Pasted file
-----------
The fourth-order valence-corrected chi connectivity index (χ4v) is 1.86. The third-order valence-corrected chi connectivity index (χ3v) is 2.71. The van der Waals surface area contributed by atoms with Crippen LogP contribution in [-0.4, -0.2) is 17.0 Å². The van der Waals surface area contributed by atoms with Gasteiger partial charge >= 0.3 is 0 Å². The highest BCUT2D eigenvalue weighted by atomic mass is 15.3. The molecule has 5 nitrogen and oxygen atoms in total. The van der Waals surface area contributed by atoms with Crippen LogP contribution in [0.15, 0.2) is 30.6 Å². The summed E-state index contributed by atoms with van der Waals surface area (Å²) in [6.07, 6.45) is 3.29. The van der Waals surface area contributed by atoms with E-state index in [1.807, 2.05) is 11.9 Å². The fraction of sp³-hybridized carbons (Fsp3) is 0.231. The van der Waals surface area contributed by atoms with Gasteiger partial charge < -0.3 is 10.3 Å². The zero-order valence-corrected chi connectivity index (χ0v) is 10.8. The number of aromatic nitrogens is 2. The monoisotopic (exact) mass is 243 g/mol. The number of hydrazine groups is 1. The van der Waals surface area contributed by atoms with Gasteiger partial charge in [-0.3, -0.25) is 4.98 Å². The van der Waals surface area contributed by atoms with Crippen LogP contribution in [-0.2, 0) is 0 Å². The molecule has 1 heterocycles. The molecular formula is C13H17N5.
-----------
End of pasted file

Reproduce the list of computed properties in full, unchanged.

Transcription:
The fourth-order valence-corrected chi connectivity index (χ4v) is 1.86. The third-order valence-corrected chi connectivity index (χ3v) is 2.71. The van der Waals surface area contributed by atoms with Crippen LogP contribution in [-0.4, -0.2) is 17.0 Å². The van der Waals surface area contributed by atoms with Gasteiger partial charge >= 0.3 is 0 Å². The highest BCUT2D eigenvalue weighted by atomic mass is 15.3. The molecule has 5 nitrogen and oxygen atoms in total. The van der Waals surface area contributed by atoms with Crippen LogP contribution in [0.15, 0.2) is 30.6 Å². The summed E-state index contributed by atoms with van der Waals surface area (Å²) in [6.07, 6.45) is 3.29. The van der Waals surface area contributed by atoms with E-state index in [1.807, 2.05) is 11.9 Å². The fraction of sp³-hybridized carbons (Fsp3) is 0.231. The van der Waals surface area contributed by atoms with Gasteiger partial charge < -0.3 is 10.3 Å². The zero-order valence-corrected chi connectivity index (χ0v) is 10.8. The number of aromatic nitrogens is 2. The monoisotopic (exact) mass is 243 g/mol. The number of hydrazine groups is 1. The van der Waals surface area contributed by atoms with Gasteiger partial charge in [-0.3, -0.25) is 4.98 Å². The van der Waals surface area contributed by atoms with Crippen LogP contribution in [-0.2, 0) is 0 Å². The molecule has 1 heterocycles. The molecular formula is C13H17N5.